Ecallantide for the treatment of acute attacks in hereditary angioedema. / Cicardi, Marco; Levy, Robyn J.; McNeil, Donald L.; Li, Huamin; Sheffer, Albert L.; Campion, Marilyn; Horn, Patrick T.; Pullman, William E.

In: New England Journal of Medicine, Vol. 363, No. 6, 05.08.2010, p. 523-531.

Research output: Contribution to journalArticle

Cicardi, M, Levy, RJ, McNeil, DL, Li, H, Sheffer, AL, Campion, M, Horn, PT & Pullman, WE 2010, 'Ecallantide for the treatment of acute attacks in hereditary angioedema', New England Journal of Medicine, vol. 363, no. 6, pp. 523-531. https://doi.org/10.1056/NEJMoa0905079
Cicardi, Marco ; Levy, Robyn J. ; McNeil, Donald L. ; Li, Huamin ; Sheffer, Albert L. ; Campion, Marilyn ; Horn, Patrick T. ; Pullman, William E. / Ecallantide for the treatment of acute attacks in hereditary angioedema. In: New England Journal of Medicine. 2010 ; Vol. 363, No. 6. pp. 523-531.
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AU - Campion, Marilyn

AU - Horn, Patrick T.

AU - Pullman, William E.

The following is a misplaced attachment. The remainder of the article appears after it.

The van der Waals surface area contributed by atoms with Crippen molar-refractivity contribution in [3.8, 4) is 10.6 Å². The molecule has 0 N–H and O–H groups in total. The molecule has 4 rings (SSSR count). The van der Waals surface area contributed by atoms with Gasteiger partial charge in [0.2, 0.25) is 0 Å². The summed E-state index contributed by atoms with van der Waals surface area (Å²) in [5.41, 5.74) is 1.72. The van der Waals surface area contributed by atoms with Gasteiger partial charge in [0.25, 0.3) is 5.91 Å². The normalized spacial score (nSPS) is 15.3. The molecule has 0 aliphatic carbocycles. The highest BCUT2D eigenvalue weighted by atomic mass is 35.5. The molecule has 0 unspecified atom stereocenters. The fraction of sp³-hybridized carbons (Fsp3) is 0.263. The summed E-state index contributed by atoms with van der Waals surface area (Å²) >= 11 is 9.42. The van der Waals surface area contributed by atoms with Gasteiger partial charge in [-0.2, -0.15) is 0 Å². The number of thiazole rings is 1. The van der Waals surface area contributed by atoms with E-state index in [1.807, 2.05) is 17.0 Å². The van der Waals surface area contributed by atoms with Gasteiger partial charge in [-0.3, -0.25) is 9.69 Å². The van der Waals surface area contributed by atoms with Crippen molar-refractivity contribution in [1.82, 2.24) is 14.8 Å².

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N2 - Background: Hereditary angioedema is a rare genetic disorder characterized by acute, intermittent, and potentially life-threatening attacks of edema of the skin and mucosa. We evaluated ecallantide, a newly developed recombinant plasma kallikrein inhibitor, for the treatment of acute attacks of angioedema. Methods: In this double-blind, placebo-controlled trial, patients with hereditary angioedema presenting with an acute attack were randomly assigned, in a 1:1 ratio, to receive subcutaneous ecallantide, at a dose of 30 mg, or placebo. Two measures of patient-reported outcomes were used to assess the response: treatment outcome scores, which range from +100 (designated in the protocol as significant improvement in symptoms) to -100 (significant worsening of symptoms), and the change from baseline in the mean symptom complex severity score, which range from +2 (representing a change from mild symptoms at baseline to severe symptoms after) to -3 (representing a change from severe symptoms at baseline to no symptoms after). The primary end point was the treatment outcome score 4 hours after study-drug administration. Secondary end points included the change from baseline in the mean symptom complex severity score at 4 hours and the time to significant improvement. Results: A total of 71 of the 72 patients completed the trial. The median treatment outcome score at 4 hours was 50.0 in the ecallantide group and 0.0 in the placebo group (interquartile range [IQR], 0.0 to 100.0 in both groups; P = 0.004). The median change in the mean symptom complex severity score at 4 hours was -1.00 (IQR, -1.50 to 0.00) with ecallantide, versus -0.50 (IQR, -1.00 to 0.00) with placebo (P = 0.01). The estimated time to significant improvement was 165 minutes with ecallantide versus more than 240 minutes with placebo (P = 0.14). There were no deaths, treatment-related serious adverse events, or withdrawals owing to adverse events. Conclusions: Four hours after administration of ecallantide or placebo for acute attacks of angioedema in patients with hereditary angioedema, patient-reported treatment outcome scores and mean symptom complex severity scores were significantly better with ecallantide than with placebo. (Funded by Dyax; ClinicalTrials.gov number, NCT00262080.)